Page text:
Statement of Faith
The Four Most Important Things We Could Ever Tell
Listen to this week's message!
Map to the Church
Enhance your daily reading of God's word. Click here for free, printable Bible Reading and Prayer Journal sheets!
"THE BELIEVER'S 'EAGER AWAITS'"
Wednesday Evening Home Bible Study
May 12, 2004
Theme: The glorious future that God calls His saints
to "eagerly await" helps put present suffering into perspective.
Paul was an authority in the area of suffering. He not only willingly
suffered the loss of all things in order to gain Christ (Phil. 3:4-8);
but he also gained a great deal of experiential suffering in the exchange
(2 Cor. 11:23-29). But in all this, Paul was able to say that the present
suffering he underwent was not worthy of being compared with the glory
which was going to be revealed in the saints. He didn't deny the reality
of present suffering; but was able to put present suffering into perspective.
He had grown to look beyond the present suffering to the glorious hope
in Christ that lay ahead for him.
Three times in this passage (vv. 19, 23 and 25), Paul uses the very
important Greek word: apekdechomai. It means to "eagerly await" something.
It is because of the sure expectation of the believer - his or her "hope",
in which he or she eagerly waits - that he or she is able to endure patiently
the trials one may suffer for Christ in the present time.
I. THERE IS A GLORIOUS AHEAD FOR THE BELIEVER (v. 18).
A. Paul took the glorious hope of the future in Christ as
his perspective on the present. And in doing so, he concluded that the
present suffering isn't even worthy to be compared with the future glory
that will be ours in Christ. Our union with Christ (Romans 6:4-5) is
the basis of this. When we were placed in Christ, we share in all that
happens to Him - not only His death and burial, but also His resurrection
and ascension, His righteousness, His inheritance and also His future
B. This glory is yet to be revealed in us; and so, we must view
it as a "hope". This "hope" is not meant to be understood as something
uncertain, as if to say we merely "hope" it will happen. Rather, it
is to be understood as a confident certainty that, though not yet
seen, will be fully brought to pass (Rom. 8:12-17).
II. THIS GLORIOUS FUTURE IS THE CONTENT OF OUR HOPE IN THE PRESENT
A. It's a hope that affects all of creation today (19-22).
1. Creation was subjected to futility by mankind's fall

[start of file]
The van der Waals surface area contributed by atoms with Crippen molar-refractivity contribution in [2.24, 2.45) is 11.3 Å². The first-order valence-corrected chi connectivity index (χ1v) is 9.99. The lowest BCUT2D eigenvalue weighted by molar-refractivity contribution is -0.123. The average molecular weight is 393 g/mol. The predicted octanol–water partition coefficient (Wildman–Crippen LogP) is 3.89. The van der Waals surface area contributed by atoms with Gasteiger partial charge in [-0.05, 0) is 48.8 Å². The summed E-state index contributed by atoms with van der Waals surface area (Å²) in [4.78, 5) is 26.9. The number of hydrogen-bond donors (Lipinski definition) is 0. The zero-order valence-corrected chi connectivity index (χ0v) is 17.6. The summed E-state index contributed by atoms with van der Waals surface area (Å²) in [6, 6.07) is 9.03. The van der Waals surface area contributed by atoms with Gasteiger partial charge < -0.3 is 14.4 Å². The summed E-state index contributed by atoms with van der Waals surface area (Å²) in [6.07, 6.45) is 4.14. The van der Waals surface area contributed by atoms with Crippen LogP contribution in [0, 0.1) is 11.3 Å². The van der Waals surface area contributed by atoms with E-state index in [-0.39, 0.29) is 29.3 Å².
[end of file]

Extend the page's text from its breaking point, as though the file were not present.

(Gen. 3:17-19). But even then, it's subjection occurred in the context
of hope. Creation itself "eagerly waits" (apekdechomai) for the revealing
of the sons of men.
2. Until that time, the creation itself groans and suffers pain.
It's not the groaning and suffering of death, however; but the groaning
and suffering that proceeds birth! The Bible's promise is that,
when God brings His redeemed people into full glory in Christ, then
the creation - over which God had designed mankind to rule - will
truly come to life (Isa. 65:17-25).
B. It's also a hope that affects us today (v. 23). We, like creation,
groan in these weak and frail bodies. But our groaning is also in
the context of hope. We are assured of this hope in two ways:
1. We are assured of this hope because we have the "first
fruits" of the Spirit. Whenever any crop was harvested, or the offspring
of any cattle was born, the "first" portion - which was considered
the best - was offered to God before the rest could be used. Here,
we see that it's we who have the "first fruits of the Spirit" - that
is, something that is given by God to man. It is a pledge that more
is to come and will certainly be given (Eph. 1:13-14).
2. We are also assured of this hope because of the prospect of
our full "adoption". We are already God's children by adoption (vv.
15-17). The paper work as all been signed, as it were; and we are
already His. But we haven't yet been brought to our "new home" yet
- and we wont be until the "redemption of our bodies" has occurred
(1 John 3:2; see also 1 Cor. 15:50-55 and 1 Thess. 4:13-18). This
is something for which we are "eagerly waiting" (apekdechomai).
III. OUR HOPE, THEN, MOTIVATES US TO PERSEVERE IN SUFFERING (vv.
A. We are saved in a state of hope (v. 24a). God didn't simply
save us from our sins and leave us at that; but He saved us and left
us with a great expectation of hope for the future. He has held up to
us the glorified Lord Jesus Christ; with the promise that, since we
share in His death, we will also share in His glory.
B. But this is a hope that we do not yet see. A "hope" that we can
see is not really a "hope" anymore, because we can see it. But we
hope in something that we do not yet see; and so, we "eagerly wait"
for it (apekdechomai).
* * * * * * * * * *
May this hope in which we "eagerly wait" be the cause of our confidence
in our present times of suffering (2 Cor. 4:16-18).